Inject Process: %windir%\explorer.exe

        Inject Process: %ProgramFiles(x86)%\Windows Media Player\wmplayer.exe

        Inject Process: %windir%\system32\svchost.exe

        Uac Bypass Injection: 1

        Uac Bypass Inject: %windir%\explorer.exe

        Uac Bypass Inject: %windir%\system32\rundll32.exe

        Uac Bypass Inject: %windir%\system32\dllhost.exe

        Uac Bypass Inject: %windir%\system32\msiexec.exe

        Plugx Auth Str: TEST

        Cnc Auth Str: DuICS

        Mutex: Global\WtMKAPYYxoWMoWW

        Screenshots: 0

        Screenshots Sec: 10

        Screenshots Zoom: 50

        Screenshots Bits: 16

        Screenshots Qual: 50

        Screenshots Keep: 3

        Screenshot Folder: %AUTO%\FS\screen

        Enable Tcp P2P: 1

        Tcp P2P Port: 1357

        Enable Udp P2P: 1

        Udp P2P Port: 1357

        Enable Icmp P2P: 1

        Icmp P2P Port: 1357

        Enable Ipproto P2P: 1

        Ipproto P2P Port: 1357

        Enable P2P Scan: 1

        P2P Start Scan1: 0.0.0.0

        P2P Start Scan2: 0.0.0.0

        P2P Start Scan3: 0.0.0.0

        P2P Start Scan4: 0.0.0.0

        P2P End Scan1: 0.0.0.0

        P2P End Scan2: 0.0.0.0

        P2P End Scan3: 0.0.0.0

        P2P End Scan4: 0.0.0.0

        Mac Disable: 00:00:00:00:00:00

Appendix B: Example PlugX Configuration

Sample hash: 3149fb0ddd89b77ecfb797c4ab4676c63d157a6b22ba4c8f98e8478c24104dfa

Process: fsguidll.exe (3980)

PlugX Config (0x36a4 bytes):

        Hide Dll: 0

        Keylogger: -1

        Sleep1: 167772160

        Sleep2: 0

        Cnc: www.dicemention[.]com:80 (HTTP / UDP)

        Cnc: www.dicemention[.]com:443 (HTTP / UDP)

        Cnc: www.dicemention[.]com:25 (HTTP / UDP)

        Cnc: www.dicemention[.]com:80 (TCP / HTTP)

        Cnc: www.dicemention[.]com:443 (TCP / HTTP)

        Cnc: www.dicemention[.]com:25 (TCP / HTTP)

        Cnc: www.dicemention[.]com:80 (UDP)

        Cnc: www.dicemention[.]com:443 (UDP)

        Cnc: www.dicemention[.]com:25 (UDP)

        Persistence: Service + Run Key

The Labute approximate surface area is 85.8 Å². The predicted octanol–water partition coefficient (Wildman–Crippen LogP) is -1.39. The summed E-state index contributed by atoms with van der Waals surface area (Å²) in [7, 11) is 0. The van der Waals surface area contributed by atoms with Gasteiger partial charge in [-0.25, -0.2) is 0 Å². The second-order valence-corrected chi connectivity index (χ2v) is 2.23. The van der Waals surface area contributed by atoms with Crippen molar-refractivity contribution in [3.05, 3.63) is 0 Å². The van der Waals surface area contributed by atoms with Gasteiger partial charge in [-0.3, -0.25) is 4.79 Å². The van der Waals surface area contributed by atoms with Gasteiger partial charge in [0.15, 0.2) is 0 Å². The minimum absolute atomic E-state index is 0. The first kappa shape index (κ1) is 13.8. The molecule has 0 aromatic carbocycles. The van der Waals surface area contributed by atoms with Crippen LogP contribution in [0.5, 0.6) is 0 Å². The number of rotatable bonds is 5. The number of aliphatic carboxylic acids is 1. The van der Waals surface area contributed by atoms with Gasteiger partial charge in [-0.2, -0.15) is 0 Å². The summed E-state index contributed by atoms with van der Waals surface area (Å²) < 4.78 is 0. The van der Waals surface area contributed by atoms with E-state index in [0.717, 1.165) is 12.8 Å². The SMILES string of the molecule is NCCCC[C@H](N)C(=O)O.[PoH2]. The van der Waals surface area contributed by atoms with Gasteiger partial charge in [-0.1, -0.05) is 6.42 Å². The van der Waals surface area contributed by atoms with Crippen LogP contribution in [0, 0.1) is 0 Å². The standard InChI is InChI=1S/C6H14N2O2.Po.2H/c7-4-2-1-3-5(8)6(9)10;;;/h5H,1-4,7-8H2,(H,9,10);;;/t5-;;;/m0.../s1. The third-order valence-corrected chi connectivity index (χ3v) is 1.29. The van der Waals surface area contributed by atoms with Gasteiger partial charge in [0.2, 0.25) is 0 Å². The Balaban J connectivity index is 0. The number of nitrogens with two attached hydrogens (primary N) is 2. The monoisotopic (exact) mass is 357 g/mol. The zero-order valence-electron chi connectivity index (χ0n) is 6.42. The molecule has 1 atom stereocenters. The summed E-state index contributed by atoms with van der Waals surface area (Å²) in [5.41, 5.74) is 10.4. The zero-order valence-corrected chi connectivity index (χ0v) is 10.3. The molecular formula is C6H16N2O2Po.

Install Folder: %AUTO%\IZBpIciif

        Service Name: yAjUgUdMGHuvGaZ

        Service Display Name: yAjUgUdMGHuvGaZ

        Service Desc: Windows yAjUgUdMGHuvGaZ Service

        Reg Hive: HKCU

        Reg Key: Software\Microsoft\Windows\CurrentVersion\Run

        Reg Value: RqdFqFSYaBx

        Injection: 1

        Inject Process: %windir%\system32\svchost.exe

        Inject Process: %windir%\explorer.exe

        Inject Process: %ProgramFiles%\Internet Explorer\iexplore.exe

        Inject Process: %ProgramFiles(x86)%\Windows Media Player\wmplayer.exe

        Uac Bypass Injection: 1

        Uac Bypass Inject: %windir%\system32\msiexec.exe

        Uac Bypass Inject: %windir%\explorer.exe

        Uac Bypass Inject: %windir%\system32\rundll32.exe

        Uac Bypass Inject: %windir%\system32\dllhost.exe

        Plugx Auth Str: TEST

        Cnc Auth Str: NBz

        Mutex: Global\ksMoQGOTIBJXumYclXtcsAnx

        Screenshots: 0

        Screenshots Sec: 10

        Screenshots Zoom: 50

        Screenshots Bits: 16

        Screenshots Qual: 50

        Screenshots Keep: 3

        Screenshot Folder: %AUTO%\FS\screen

        Enable Tcp P2P: 1

        Tcp P2P Port: 1357

        Enable Udp P2P: 1

        Udp P2P Port: 1357

        Enable Icmp P2P: 1

        Icmp P2P Port: 1357

        Enable Ipproto P2P: 1

        Ipproto P2P Port: 1357

        Enable P2P Scan: 1

        P2P Start Scan1: 0.0.0.0

        P2P Start Scan2: 0.0.0.0

        P2P Start Scan3: 0.0.0.0

        P2P Start Scan4: 0.0.0.0

        P2P End Scan1: 0.0.0.0

        P2P End Scan2: 0.0.0.0

        P2P End Scan3: 0.0.0.0

        P2P End Scan4: 0.0.0.0

        Mac Disable: 00:00:00:00:00:00